This weekend I participated in an event I enjoy but don’t do very often. Our church had a golf scramble for anyone who wanted to jump in. I own some golf clubs but they are far from a championship set. I’ve used them for several years when I’m called upon to be in an outing for work, a charity, or just for fun. I’ve gone with some friends for a couple of rounds too, but they are few and far between.
We had four foursomes and my group went first. It included my dear friend Bob and the Rice brothers – Dave and James. My three teammates were more confident and accomplished than I was. I enjoy golf because you get to be outside for several hours mixed with conversations, laughter, and camaraderie. You see, I don’t go golfing with people who are highly competitive or take the game too seriously. That’s not because I don’t think you should approach the game that way, but I know my limitations and I just frustrate those types of players.
It’s been over two years since I pulled out my clubs. I actually took them to the garage and had to brush the dust off of them. I wasn’t even sure I had enough golf balls because I was sure to scatter some off one side of the course or another. I knew the day was going to go well when I discovered a windbreaker that was tucked away in my golf bag that I thought I had lost !! I know that has nothing to do with performing on the course, but it was at least one win for the day.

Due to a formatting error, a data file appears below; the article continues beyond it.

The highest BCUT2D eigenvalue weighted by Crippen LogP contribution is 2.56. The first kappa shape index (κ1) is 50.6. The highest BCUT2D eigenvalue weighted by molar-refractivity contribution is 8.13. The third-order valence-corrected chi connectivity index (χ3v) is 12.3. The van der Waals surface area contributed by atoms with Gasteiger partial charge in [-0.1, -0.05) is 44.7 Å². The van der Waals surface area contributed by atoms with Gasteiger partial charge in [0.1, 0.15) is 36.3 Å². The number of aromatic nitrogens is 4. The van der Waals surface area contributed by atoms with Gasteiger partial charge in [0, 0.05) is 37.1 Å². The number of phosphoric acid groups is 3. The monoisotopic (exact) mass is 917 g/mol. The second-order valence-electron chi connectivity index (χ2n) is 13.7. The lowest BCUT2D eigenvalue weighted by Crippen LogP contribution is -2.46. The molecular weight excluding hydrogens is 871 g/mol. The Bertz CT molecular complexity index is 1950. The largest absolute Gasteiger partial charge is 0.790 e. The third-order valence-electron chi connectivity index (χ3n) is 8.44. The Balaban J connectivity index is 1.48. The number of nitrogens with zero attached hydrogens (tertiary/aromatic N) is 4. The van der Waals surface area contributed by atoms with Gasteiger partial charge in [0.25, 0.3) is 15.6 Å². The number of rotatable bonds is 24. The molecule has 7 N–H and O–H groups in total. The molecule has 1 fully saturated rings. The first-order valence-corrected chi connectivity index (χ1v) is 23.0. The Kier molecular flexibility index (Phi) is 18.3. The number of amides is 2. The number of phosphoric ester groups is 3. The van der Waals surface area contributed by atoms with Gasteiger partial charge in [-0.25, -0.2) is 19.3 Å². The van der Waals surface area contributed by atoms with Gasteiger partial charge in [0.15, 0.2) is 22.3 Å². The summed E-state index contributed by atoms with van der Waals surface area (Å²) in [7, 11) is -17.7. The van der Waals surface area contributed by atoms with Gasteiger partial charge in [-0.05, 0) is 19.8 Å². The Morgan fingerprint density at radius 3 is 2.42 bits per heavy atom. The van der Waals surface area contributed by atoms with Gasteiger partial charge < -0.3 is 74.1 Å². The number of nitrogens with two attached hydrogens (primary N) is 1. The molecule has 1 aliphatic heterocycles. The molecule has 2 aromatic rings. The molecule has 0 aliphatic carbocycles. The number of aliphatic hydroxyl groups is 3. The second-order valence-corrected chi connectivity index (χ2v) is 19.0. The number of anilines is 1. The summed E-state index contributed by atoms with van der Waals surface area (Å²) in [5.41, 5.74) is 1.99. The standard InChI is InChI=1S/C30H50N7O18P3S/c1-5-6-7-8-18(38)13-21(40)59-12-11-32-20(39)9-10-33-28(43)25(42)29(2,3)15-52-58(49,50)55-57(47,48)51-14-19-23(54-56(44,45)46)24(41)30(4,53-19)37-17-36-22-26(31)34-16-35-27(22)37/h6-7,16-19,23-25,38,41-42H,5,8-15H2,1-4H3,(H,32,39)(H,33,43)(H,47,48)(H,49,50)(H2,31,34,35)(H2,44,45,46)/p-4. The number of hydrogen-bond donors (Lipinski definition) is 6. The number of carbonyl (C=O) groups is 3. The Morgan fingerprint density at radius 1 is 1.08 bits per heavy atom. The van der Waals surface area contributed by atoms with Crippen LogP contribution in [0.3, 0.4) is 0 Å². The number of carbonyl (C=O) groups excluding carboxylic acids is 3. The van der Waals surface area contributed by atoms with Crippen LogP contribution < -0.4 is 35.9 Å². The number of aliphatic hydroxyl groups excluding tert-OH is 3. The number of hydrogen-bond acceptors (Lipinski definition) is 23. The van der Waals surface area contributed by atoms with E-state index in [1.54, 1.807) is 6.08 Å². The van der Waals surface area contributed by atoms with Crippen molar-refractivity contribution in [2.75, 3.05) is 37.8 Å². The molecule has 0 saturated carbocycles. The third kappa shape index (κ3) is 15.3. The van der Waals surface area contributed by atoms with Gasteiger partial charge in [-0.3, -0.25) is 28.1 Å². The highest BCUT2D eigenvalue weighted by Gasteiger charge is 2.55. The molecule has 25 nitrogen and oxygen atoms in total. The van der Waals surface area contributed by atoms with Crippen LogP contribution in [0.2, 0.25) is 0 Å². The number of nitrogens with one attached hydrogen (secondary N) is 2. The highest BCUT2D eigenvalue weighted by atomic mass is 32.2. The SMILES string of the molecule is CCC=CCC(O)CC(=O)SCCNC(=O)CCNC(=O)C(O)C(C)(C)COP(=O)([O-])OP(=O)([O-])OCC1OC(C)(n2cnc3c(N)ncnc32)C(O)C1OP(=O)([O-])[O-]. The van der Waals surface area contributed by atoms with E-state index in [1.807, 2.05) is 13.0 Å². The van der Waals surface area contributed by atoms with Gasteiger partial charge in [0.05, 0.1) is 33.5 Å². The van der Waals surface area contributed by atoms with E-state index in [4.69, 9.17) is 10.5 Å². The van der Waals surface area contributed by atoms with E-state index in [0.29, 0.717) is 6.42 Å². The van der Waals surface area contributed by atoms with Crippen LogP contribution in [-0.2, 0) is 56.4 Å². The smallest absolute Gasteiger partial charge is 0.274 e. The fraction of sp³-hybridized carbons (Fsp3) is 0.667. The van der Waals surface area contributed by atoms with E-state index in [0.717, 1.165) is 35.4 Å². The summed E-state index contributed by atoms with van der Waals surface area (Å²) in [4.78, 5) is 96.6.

We did well off the first tee and all four of us had shots that went towards the hole. Then . . .
Let’s just say the remainder of the round was more of an adventure than trying to place among the top teams. If you’re a golfer, the goal is to shoot under par. The winning team shot 6 under par and our team was, well, 12 over par. I wasn’t discouraged though because we spent so much time enjoying being with each other.
There was one other thing that people hope for when they hit the links. On one of the holes where you can get the longest drive, I crushed my tee shot. If faded to the right but landed just on the fringe of the fairway and therefore counted in the contest. I had one good shot. It was the kind of shot that gives you the encouragement to tell yourself you should continue to play golf once again. My massive stroke only lasted for mere moments because a player in the next foursome outdrove me.
Isn’t that astonishing? Is it that simple?
Yes, it is. Having a small success is far more impactful than a series of failures. We focus far more on our shortcomings than our successes and I think we should turn that around. If you have “one good shot,” there’s an opportunity to have another one, then another, and then another.
This week take a look for your small successes and then build on them. At the same time, look for the good shots others make as well. Over time, you’ll see that you are far more accomplished than you ever thought !!